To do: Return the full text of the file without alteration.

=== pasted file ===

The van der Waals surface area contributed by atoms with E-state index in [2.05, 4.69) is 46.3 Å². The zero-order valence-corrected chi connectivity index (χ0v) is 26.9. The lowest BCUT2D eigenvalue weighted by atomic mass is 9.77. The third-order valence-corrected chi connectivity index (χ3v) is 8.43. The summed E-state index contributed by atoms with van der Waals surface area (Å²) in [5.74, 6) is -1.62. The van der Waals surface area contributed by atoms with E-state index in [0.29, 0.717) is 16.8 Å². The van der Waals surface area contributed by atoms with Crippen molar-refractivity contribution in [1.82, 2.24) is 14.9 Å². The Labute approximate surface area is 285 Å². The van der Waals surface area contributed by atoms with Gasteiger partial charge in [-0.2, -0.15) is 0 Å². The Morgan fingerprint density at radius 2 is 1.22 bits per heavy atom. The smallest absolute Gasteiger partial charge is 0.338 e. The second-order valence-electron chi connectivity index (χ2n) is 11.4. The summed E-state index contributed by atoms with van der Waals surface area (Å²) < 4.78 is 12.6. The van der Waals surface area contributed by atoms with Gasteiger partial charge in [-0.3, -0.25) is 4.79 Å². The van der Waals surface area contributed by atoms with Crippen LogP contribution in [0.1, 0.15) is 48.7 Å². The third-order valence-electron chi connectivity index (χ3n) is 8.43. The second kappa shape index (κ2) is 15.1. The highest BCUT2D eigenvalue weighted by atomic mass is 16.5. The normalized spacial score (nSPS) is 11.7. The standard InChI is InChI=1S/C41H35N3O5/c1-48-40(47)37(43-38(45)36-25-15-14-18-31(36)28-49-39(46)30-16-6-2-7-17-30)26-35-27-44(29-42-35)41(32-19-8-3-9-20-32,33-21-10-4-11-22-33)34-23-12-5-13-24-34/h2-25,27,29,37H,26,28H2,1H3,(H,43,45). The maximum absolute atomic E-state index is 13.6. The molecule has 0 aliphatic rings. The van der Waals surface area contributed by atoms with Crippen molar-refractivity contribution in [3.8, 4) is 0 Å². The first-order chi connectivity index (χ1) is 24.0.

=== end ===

The van der Waals surface area contributed by atoms with E-state index in [2.05, 4.69) is 46.3 Å². The zero-order valence-corrected chi connectivity index (χ0v) is 26.9. The lowest BCUT2D eigenvalue weighted by atomic mass is 9.77. The third-order valence-corrected chi connectivity index (χ3v) is 8.43. The summed E-state index contributed by atoms with van der Waals surface area (Å²) in [5.74, 6) is -1.62. The van der Waals surface area contributed by atoms with E-state index in [0.29, 0.717) is 16.8 Å². The van der Waals surface area contributed by atoms with Crippen molar-refractivity contribution in [1.82, 2.24) is 14.9 Å². The Labute approximate surface area is 285 Å². The van der Waals surface area contributed by atoms with Gasteiger partial charge in [-0.2, -0.15) is 0 Å². The Morgan fingerprint density at radius 2 is 1.22 bits per heavy atom. The smallest absolute Gasteiger partial charge is 0.338 e. The second-order valence-electron chi connectivity index (χ2n) is 11.4. The summed E-state index contributed by atoms with van der Waals surface area (Å²) < 4.78 is 12.6. The van der Waals surface area contributed by atoms with Gasteiger partial charge in [-0.3, -0.25) is 4.79 Å². The van der Waals surface area contributed by atoms with Crippen LogP contribution in [0.1, 0.15) is 48.7 Å². The third-order valence-electron chi connectivity index (χ3n) is 8.43. The second kappa shape index (κ2) is 15.1. The highest BCUT2D eigenvalue weighted by atomic mass is 16.5. The normalized spacial score (nSPS) is 11.7. The standard InChI is InChI=1S/C41H35N3O5/c1-48-40(47)37(43-38(45)36-25-15-14-18-31(36)28-49-39(46)30-16-6-2-7-17-30)26-35-27-44(29-42-35)41(32-19-8-3-9-20-32,33-21-10-4-11-22-33)34-23-12-5-13-24-34/h2-25,27,29,37H,26,28H2,1H3,(H,43,45). The maximum absolute atomic E-state index is 13.6. The molecule has 0 aliphatic rings. The van der Waals surface area contributed by atoms with Crippen molar-refractivity contribution in [3.8, 4) is 0 Å². The first-order chi connectivity index (χ1) is 24.0.